Smoking reduces the amount of oxygen to the brain, which can impair your memory. It is also noted that smoking can shrink a critical part of your brain – your cortex. Your cortex is the outer layer of your brain, and it naturally thins as you age, but smoking accelerates this.

9. Physical Inactivity
Regular physical exercise helps keep your brain sharp and protects your memory. Exercise also improves mood, sleep, and reduces stress, which can help improve brain function, as well.

10. Artificial Sweeteners
Think twice before reaching for the yellow or blue sweetener packets at the dinner table. Artificial sweeteners such as sucralose (Splenda) and Aspartame (NutraSweet and Equal) can have devastating effects on your brain, as well as your overall health.

Splenda can cause a spaced-out sensation, brain fog, depression, migraines, headaches, seizures, dizziness and anxiety. Aspartame is a neurotoxin that destroys brain cells. Forty percent of aspartame broken down in the digestive tract is aspartic acid, a known “excitotoxin” that excites brain cells literally to death. It causes problems such as epileptic seizures, headaches, migraines, dizziness, unsteadiness, confusion, memory loss, severe drowsiness and sleepiness, severe slurring of speech, severe hyperactivity and severe tremors.

Related Articles
One Really Important Reason to do the Candida Diet – Your Brain
How to Tap Into What Your Brain Can Do For You
Memory Loss Caused by Hypothyroidism, Not Alzheimer’s

1. The Link between Thyroid Function and Depression
2. Verbal Memory Retrieval Deficits Associated With Untreated Hypothyroidism
3. Long-Term Estrogen Replacement is Associated with Improved Nonverbal Memory and Attentional Measures in Postmenopausal Women
4. Memory Retention is Modulated by Acute Estradiol and Progesterone Replacement
5. Evaluation of High-Dose Estrogen and High-Dose Estrogen plus Methyltestosterone Treatment on Cognitive Task Performance in Postmenopausal Women
6. Free Testosterone Levels, Attentional Control, and Processing Speed Performance in Aging Men


Written By: STEVEN F. HOTZE, M.D.

Steven F. Hotze, M.D., is the founder and CEO of the Hotze Health & Wellness Center, Hotze Vitamins and Physicians Preference Pharmacy International, LLC.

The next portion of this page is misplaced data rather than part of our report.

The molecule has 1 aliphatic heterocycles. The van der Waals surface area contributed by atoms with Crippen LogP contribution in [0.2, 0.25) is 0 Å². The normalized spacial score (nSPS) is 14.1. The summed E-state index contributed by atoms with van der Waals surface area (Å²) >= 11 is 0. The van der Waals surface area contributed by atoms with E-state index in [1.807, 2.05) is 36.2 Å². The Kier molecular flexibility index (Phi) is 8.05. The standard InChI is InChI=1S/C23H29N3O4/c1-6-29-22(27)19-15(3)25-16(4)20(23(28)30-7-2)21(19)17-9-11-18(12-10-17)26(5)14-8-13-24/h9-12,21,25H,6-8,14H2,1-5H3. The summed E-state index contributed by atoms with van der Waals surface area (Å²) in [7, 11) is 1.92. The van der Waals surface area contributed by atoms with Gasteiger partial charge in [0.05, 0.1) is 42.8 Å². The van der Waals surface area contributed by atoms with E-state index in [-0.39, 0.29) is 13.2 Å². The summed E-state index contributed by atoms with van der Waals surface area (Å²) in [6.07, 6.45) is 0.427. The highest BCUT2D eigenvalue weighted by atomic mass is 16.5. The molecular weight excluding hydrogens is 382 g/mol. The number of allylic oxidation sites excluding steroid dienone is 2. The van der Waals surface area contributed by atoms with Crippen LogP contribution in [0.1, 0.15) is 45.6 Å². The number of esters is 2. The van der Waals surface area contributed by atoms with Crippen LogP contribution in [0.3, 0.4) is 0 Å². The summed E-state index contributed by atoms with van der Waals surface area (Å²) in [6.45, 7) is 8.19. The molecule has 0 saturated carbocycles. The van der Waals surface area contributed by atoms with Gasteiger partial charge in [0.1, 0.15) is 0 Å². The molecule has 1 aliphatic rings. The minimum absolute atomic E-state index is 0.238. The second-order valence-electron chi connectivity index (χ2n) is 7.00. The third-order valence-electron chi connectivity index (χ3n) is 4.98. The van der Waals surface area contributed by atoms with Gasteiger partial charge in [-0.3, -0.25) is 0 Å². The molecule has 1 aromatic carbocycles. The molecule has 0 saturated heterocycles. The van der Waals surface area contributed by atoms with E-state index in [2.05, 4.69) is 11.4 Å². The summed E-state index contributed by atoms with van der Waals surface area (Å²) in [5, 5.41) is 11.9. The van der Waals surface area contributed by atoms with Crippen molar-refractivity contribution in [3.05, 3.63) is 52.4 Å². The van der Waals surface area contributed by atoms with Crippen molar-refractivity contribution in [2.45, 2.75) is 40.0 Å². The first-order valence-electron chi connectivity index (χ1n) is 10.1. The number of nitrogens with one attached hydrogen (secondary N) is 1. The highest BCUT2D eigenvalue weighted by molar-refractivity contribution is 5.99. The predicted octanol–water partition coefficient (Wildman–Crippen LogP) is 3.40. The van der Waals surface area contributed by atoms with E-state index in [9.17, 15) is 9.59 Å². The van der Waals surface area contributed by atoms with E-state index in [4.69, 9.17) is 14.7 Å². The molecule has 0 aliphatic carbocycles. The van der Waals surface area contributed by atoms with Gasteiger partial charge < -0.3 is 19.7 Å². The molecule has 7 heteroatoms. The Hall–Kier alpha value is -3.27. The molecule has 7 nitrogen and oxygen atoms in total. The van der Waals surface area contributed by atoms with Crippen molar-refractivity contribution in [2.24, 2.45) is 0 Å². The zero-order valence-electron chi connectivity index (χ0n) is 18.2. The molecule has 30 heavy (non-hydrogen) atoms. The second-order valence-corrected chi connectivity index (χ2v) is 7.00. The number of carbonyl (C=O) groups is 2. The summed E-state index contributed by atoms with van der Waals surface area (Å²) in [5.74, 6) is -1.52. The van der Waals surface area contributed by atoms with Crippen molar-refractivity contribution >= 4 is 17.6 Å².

26 thoughts on “10 Common Causes of Brain Fog and Memory Loss (and What to Do About Them)

  1. Rowan McLean

    Fish oil is totally toxic to the human microbiome-for a full disclosure I suggest you read Ray Peat and colleagues on the subject-true science not pseudo clap trap of todays pharma sycophants


  2. Kathy

    After using nicotine gum with aspartame for two years I have been experiencing memory loss. How can I fix the problem. I had to quit smoking because of copd 2 years ago it was the only thing that worked for me. They don’t make nicotine gum without artificial sweeteners. How can I reverse the damage now. Please help me.thanks Kathy


    • Sharon LaCombe

      I quit smoking with the nicorette lozenges. The origional flavor does contain aspartame however for example the cinnamon flavor of the CVS generic / store brand uses mannitol instead. Hope this helps. Certainly don’t want to go back to smoking. Best of luck to you.


  3. Sommanshu

    Can anyone plzz help me I am just 16 yrs old and suddenly after previous week my brain had become very inactive and I am not able to solve my questions as I can before previous week ..I feel sleepy all the Day and have loose my concentration ..I also feel some heaviness at my head region ….kindly plzz help me I want to study efficiently


    • Morgan

      Im experiencing something similar, the only symptom of “brain fog” im not (or at least dont think i am) experincing is depression and im 16 too. Was good, even confident all last week (early in the school year) and suddenly im forgetting where my classes are, what they are, when they are, the names of friends ive known for years; everything and it literally took me nearly two hours today to do just six math problems which normally should have taken 1-3 minutes each (translating graphs). If you found some solution or those symptoms disapeared on their own can you tell me cause i have 4 AP’s and Precalc and dont have time for this, thanks.


    • Mars

      Sounds like a hormone issue, ladies. The week of ovulation brings us improved memory and productivity. But during weeks 2-3 of our cycles, we become more calm… and our brains feel a little slower. We may even experience some depression. Estrogen and progesterone are to blame for these monthly fluctuations.


  4. Violette Lebrac

    It’s interesting that physical activity can help keep your memory sharp. My mother has been having a hard time remembering things recently, and my sister and I aren’t sure if it’s something serious. I’ll suggest that she exercises to see if that helps with her memory, but maybe I should take her in for a neurological exam just in case.


  5. adele

    I have found that if i get too much sleep or not enough , I’m sure to have brain fog…. For me 7 1/2- 8 hours of sleep is ideal… I also know that if I overeat or eat too much sugar, that cause me extreme brain fog.. I’ve learned to balance.


  6. Francesca

    I was wondering if I am experiencing memory loss from aspartame is there anyway if I cut it out, will I regain my memory?


  7. Robert